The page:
Organics: Are They Worth All the Hype?

By: Neisha Hernandez, Applied Nutrition for Healthy Living Fall 2012

In recent years, it seems that a new wave has come into great popularity; organic foods. The appeal of organic foods is the supposed lack of chemical additives, the small-scale family-owned production, the environmental benefits, and the nutritional value which is perceived as greater than conventionally grown foods. The truth is, most people are unaware whether organic foods truly accomplish the task of being a healthier alternative to conventional foods.

Although organic may sound excellent in theory, consumers must become aware of several disadvantages that aren’t generally publicized. First, organic foods do not actually provide less pollution than conventionally grown foods; greenhouse gases emitted during transport of foods and the added methane produced by organic cow farms (organic cows produce considerably more than conventional cows) completely mitigates any benefits that organics may have in terms of emissions. Environmental downfalls also include the fact that organic farming is less sustainable than conventional farming. Organic fields must be given time to naturally regenerate nutrients whereas conventional fields can be chemically enriched. Since organic fields must be plowed more often and organic greenhouses require more energy (up to 100 times more than conventional methods), more resources are spent growing the organic foods than the conventional foods.
Lastly, organic food is said to be “healthier” for you. Promoters of organic foods argue that the pesticides in conventional foods are unhealthy; no reputable study has shown any health disadvantages from pesticide use, nor has any study shown that organic food carries more nutritional value than conventional food. Although research may provide us with some benefits of organic use, none have proved it any “healthier”. In conclusion, organic food certainly is on the rise in today’s culture, and while it is said to have many benefits, it may not be the way this country can afford to go – it costs more to grow and to buy, it is environmentally ineffective, and it really isn’t any healthier for you than conventional food. No reasonable expectation can be made about eradicating the ¬†use of organic foods but consumers must question whether it is a cost-effective and necessary part of their diet.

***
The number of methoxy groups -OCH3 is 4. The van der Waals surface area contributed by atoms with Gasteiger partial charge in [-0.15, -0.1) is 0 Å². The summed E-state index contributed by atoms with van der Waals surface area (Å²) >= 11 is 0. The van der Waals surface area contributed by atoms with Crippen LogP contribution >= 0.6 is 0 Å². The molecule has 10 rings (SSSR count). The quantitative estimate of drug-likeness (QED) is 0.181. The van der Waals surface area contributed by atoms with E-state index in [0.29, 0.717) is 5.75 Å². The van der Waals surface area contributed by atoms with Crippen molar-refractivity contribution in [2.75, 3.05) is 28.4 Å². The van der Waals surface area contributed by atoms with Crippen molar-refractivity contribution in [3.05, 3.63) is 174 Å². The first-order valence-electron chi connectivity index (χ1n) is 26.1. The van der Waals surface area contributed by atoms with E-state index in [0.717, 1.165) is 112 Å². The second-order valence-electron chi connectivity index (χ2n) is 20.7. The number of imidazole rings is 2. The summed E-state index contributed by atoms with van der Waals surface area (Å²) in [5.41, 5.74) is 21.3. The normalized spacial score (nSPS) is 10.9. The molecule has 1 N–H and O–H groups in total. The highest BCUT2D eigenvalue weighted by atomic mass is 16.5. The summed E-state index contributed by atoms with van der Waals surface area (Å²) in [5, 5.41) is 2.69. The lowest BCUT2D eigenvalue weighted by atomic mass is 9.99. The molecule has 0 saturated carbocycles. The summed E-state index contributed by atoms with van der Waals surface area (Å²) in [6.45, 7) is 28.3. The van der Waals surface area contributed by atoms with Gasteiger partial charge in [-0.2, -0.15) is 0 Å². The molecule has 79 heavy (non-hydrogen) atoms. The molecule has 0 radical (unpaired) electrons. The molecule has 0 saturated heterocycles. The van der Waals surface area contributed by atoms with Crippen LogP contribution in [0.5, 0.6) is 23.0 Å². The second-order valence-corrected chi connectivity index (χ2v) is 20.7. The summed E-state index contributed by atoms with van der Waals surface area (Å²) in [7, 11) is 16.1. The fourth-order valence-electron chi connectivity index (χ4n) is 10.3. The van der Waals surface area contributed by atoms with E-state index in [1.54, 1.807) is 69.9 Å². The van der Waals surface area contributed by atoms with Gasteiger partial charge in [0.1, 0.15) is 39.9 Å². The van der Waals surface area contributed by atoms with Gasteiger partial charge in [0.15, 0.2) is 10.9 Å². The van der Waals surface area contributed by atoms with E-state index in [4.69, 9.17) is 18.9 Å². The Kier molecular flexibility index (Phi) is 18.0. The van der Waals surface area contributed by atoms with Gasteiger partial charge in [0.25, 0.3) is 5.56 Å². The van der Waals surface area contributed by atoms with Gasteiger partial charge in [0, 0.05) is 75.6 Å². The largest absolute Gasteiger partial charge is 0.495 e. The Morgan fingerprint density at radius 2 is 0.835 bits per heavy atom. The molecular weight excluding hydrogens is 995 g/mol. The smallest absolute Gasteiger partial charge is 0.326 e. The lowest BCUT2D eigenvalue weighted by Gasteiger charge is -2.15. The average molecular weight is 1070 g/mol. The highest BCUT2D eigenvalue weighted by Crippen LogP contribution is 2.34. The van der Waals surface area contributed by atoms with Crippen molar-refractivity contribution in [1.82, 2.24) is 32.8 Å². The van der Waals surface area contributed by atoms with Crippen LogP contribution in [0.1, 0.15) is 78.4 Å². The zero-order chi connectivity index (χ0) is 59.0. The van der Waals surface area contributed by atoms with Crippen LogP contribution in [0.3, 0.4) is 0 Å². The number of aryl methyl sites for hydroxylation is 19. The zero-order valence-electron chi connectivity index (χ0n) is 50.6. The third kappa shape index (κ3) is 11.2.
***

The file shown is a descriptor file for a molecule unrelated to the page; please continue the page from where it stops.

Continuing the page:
Johnston, Rob, P.h.D. . “The Great Organic Myth: Why Organic Foods are an Indulgence the World Can’t Afford.” The Indepentent. The Independent, 1 2008. Web. 19 Nov 2012. <>.

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